Walk The Distance makes exercise fun for those who would rather go for a walk

Walk The Distance makes exercise fun for those who would rather go for a walk

Walk The Distance is the type of app that will motivate a very specific type of person to get off the couch and exercise. Instead of letting you walk to escape zombies or catch Pokémon, it lets you practically hike long-distance routes like the Appalachian Trail (AT) and Pacific Crest Trail (PCT)—perfect for those of us who don’t mind our local hiking trails but want something a little more scenic.

For every mile you walk at home, you’ll see a small icon with the image move along a map, making your way between famous landmarks like Springer Mountain in Georgia or Kennedy Meadows at the foot of the Sierra Nevada. And when you reach certain points, Walk The Distance will give you pictures and facts about them. It’s a bit like playing in a way Oregon Trailexcept instead of sitting in front of a computer, you’re outside exercising. (It’s worth noting that there’s actually an official Oregon Trail app that does something similar if you’d rather take a more historic tour.)

I honestly went out for a run one night so I could get to the next landmark.

In my time using it, I’ve enjoyed coming home from a ride and looking at the app to see what landmarks I virtually passed. The descriptions it gives you are short and sweet, explaining things like the weather or landscape in a particular location or going over certain aspects of what it’s like to walk the trail, but for me the photography makes them worth checking out every time. I’ve also been looking at the map ahead and planning how far my next hike will be – when I read the description for Hawk Mountain Shelter that says the next stop is about seven miles away, I used AllTrails (another great app) to find an eight mile walk nearby.

In theory, all my short rides will add up to many thousands of miles and I will have completed Walk The Distance’s version of the AT. The app also offers a number of shorter tours through various national parks and cities if you want to start with a slightly less daunting goal.

Let me get this out of the way real quick now that you’ve seen a screenshot: I don’t think Walk The Distance is a pretty app. In fact, I honestly think it’s kind of ugly. If you can look past that, though, the app’s functionality is pretty solid — you can see where you are on the trail in relation to other users virtually walking it, browse your walking history to see how many miles you logged each day, and go back to points of interest you have already passed. There’s also a whole backpack of settings that let you customize a lot of the experience.

There’s even a social element to Walk The Distance, but I can’t say I’ve played with it much. In addition to all users publicly broadcasting their progress, you can also add friends to walk the trail with, and the app has a mode that only shows you where you and your friends are on the trail. (If the developers are looking for some free advice, it shouldn’t be the “friends” section, it should be the “tramily” section, after the portmanteau of paths and family used in the walking community. That would be a nice bit of theme for walking along with the fact that the app lets you choose a “path name” instead of a display name.)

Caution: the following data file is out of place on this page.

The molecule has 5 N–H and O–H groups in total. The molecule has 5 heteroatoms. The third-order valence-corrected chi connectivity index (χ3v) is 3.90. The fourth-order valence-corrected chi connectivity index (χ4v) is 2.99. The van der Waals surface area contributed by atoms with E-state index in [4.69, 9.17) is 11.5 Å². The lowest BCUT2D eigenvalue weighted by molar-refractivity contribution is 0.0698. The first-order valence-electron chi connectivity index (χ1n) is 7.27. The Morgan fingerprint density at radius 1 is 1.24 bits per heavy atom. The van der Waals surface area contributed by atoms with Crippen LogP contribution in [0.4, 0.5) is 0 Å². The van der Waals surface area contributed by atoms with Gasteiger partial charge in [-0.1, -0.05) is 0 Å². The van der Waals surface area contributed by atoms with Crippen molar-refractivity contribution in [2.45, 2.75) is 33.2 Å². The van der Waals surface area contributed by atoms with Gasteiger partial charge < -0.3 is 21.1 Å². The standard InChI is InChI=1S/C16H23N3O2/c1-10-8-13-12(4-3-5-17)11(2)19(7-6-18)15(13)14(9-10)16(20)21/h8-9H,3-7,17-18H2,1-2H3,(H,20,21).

I also – and I can’t believe I’m saying this – appreciate Walk The Distance’s pricing structure. It gives you a lot of flexibility in how you want to pay for the app or if you want to at all. You can do the first part or two of the big rides for free and then pay to unlock the rest. Unlocking the entire AT is $4.99, and unlocking the PCT is $9.99. Some of the national parks and city walks are free, while others cost $0.99 each.

Walk The Distance also strongly encourages its users to donate to the associations that maintain and manage the trails in real life, which I wholeheartedly support.

If you don’t want to pay for things piecemeal, though, there’s a $2.99 ​​a month / $29.99 a year subscription that lets you do all your rides for free and unlocks syncing with Fitbit or Garmin. Syncing with Apple Health or Google Fit is free (and because I use another app to sync my Fitbit data into Apple’s system, Walk The Distance pulls that data right up).

So far I haven’t gotten to the point where I need to start paying; for the AT it happens about 155 miles in. When I do, I plan to buy at least that path. REI, an outdoor supply company, estimates that hiking the Appalachian Trail actually costs about $6,000, so I’m really coming out ahead by doing it for five bucks.

Of course, Walk The Distance’s form of motivation will not work for everyone because not everyone is a big runner. For those of us for whom it works, getting to the next virtual shelter can be just the motivation we need to get off the couch and get outside for a while. Personally, I’m really looking forward to making some significant progress on my virtual Appalachian Trail journey later this summer when I’m out hiking part of the Pacific Crest Trail because that’s just the kind of thing I find really fun.

Walk The Distance is available for free on the App Store and Google Play store.

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